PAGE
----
• This made me so happy that the internet exists. Because really, where else could you find Dachshund’s Creek?

Happy perusing and happy weekend!

Book Review: Landline by Rainbow Rowell

As a self-proclaimed Rainbow Rowell fangirl (see what I did there?), I pretty much counted down the days until I could get my hands on Landline.

Description from the publisher:

Georgie McCool knows her marriage is in trouble. That it’s been in trouble for a long time. She still loves her husband, Neal, and Neal still loves her, deeply — but that almost seems besides the point now.

Maybe that was always besides the point.

Two days before they’re supposed to visit Neal’s family in Omaha for Christmas, Georgie tells Neal that she can’t go. She’s a TV writer, and something’s come up on her show; she has to stay in Los Angeles. She knows that Neal will be upset with her — Neal is always a little upset with Georgie — but she doesn’t expect to him to pack up the kids and go home without her.

When her husband and the kids leave for the airport, Georgie wonders if she’s finally done it. If she’s ruined everything.

That night, Georgie discovers a way to communicate with Neal in the past. It’s not time travel, not exactly, but she feels like she’s been given an opportunity to fix her marriage before it starts . . .

Is that what she’s supposed to do?

Or would Georgie and Neal be better off if their marriage never happened

I really, really love the writing of Rainbow Rowell. Really love it.  I enjoyed Attachments and fell head over heels for Eleanor & Park and Fangirl, (seriously, spoiler alert: if I like you even a little, you’re getting both books for Christmas this year) (you’re welcome!) So my expectations were sky-high for Landline.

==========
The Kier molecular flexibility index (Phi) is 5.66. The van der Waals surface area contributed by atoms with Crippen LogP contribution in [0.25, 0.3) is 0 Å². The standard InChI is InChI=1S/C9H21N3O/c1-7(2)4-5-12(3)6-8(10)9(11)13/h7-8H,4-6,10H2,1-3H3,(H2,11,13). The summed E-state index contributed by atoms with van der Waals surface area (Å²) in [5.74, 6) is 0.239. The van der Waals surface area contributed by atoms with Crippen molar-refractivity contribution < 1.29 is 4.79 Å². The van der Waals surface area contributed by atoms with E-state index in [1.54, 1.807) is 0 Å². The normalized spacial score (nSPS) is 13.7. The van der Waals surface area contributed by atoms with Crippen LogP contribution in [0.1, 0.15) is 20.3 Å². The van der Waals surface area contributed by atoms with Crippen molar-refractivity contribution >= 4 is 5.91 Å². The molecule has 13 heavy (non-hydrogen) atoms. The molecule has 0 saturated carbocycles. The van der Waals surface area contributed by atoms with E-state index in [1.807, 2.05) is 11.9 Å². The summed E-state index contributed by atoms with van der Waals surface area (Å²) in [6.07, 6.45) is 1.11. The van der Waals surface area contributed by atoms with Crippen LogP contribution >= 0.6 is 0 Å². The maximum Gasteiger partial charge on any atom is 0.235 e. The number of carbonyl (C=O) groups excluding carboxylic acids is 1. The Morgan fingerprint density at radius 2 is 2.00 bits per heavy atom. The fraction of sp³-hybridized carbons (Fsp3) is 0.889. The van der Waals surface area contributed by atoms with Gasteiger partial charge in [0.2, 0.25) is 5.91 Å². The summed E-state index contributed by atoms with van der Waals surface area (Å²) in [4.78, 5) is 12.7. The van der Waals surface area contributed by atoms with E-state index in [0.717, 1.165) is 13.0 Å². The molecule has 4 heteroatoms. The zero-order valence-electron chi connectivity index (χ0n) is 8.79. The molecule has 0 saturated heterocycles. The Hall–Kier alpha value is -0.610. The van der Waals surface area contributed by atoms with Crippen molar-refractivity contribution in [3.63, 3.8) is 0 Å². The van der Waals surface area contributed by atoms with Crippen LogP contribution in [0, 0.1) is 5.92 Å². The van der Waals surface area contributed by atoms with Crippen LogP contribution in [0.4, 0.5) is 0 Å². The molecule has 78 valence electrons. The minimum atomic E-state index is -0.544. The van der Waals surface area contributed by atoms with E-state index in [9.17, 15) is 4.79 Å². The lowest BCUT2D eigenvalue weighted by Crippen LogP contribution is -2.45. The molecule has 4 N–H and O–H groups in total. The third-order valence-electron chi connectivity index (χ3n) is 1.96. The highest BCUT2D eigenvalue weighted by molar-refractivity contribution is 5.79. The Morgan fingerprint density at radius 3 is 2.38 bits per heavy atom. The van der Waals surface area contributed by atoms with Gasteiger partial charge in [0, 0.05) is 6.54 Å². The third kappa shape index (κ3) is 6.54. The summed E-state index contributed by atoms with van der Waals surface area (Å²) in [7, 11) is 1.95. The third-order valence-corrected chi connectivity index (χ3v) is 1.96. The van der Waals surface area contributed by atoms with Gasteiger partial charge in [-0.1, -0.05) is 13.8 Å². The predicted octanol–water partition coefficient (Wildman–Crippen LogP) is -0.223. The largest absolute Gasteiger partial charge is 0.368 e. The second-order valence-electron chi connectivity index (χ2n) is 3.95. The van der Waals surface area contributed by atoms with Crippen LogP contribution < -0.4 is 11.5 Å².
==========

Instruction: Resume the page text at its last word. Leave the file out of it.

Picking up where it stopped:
I’ll say right off the bat, I didn’t love it as much as E&P or Fangirl. But honestly, I don’t think I’ve ever loved another book as much as I loved those two (and I’ve read and loved a lot of books.) It’s still Rainbow Rowell, and therefore still an immensely enjoyable read with near-perfect dialogue and inspires all the feels.

My review will contain a few spoilers, so I’m going to advise that you read the book before you proceed with the rest of this post. And If you haven’t read any of her books, (I mean honestly, what are you even doing with your life?) I recommend reading Attachments, then Landline, then Eleanor & Park and finally, Fangirl. I’m sure many would argue that Eleanor & Park is her best (and being made into a movie with the screenplay by Rowell herself!), but frankly, you’re going to need a little pick me up after you finish it.

So! Onto my spoiler-ish review of Landline…

Read More »

Book Review: Eleanor & Park by Rainbow Rowell

Since I’ve already gushed about FangirlI decided to further gush about Rainbow Rowell and her other wonderful book, Eleanor & Park (which I actually read first.) I have a confession to make: I am a HUGE fan of the Young Adult genre. Many scoff at it, assuming the stories will lack depth, but I usually find the exact opposite is true. There’s something about the teen years that is so nostalgic and universal, and there is something about YA that allows you to hearken back to when you felt serious feelings for the first time yourself. For me, reading YA books is like retracing steps, allowing me to determine where I went wrong and where I went right and what left a mark and why. Let’s be honest, teenagers can be moody and intense and overly dramatic, but it is the period that sets up your character for the rest of your life. Childhood is a time when you are innocent and cannot fully comprehend heavy feelings. But as a teen, your experiences are the memories you will carry, and every single relationship, whether it’s with your parents or friends or nemesis or bully or first crush or first love, will set a precedent for every similar relationship that follows. And as always, I’m a sucker for a love story, particularly first love stories. If you too are a fan of any of the above, I cannot recommend Eleanor & Park highly enough.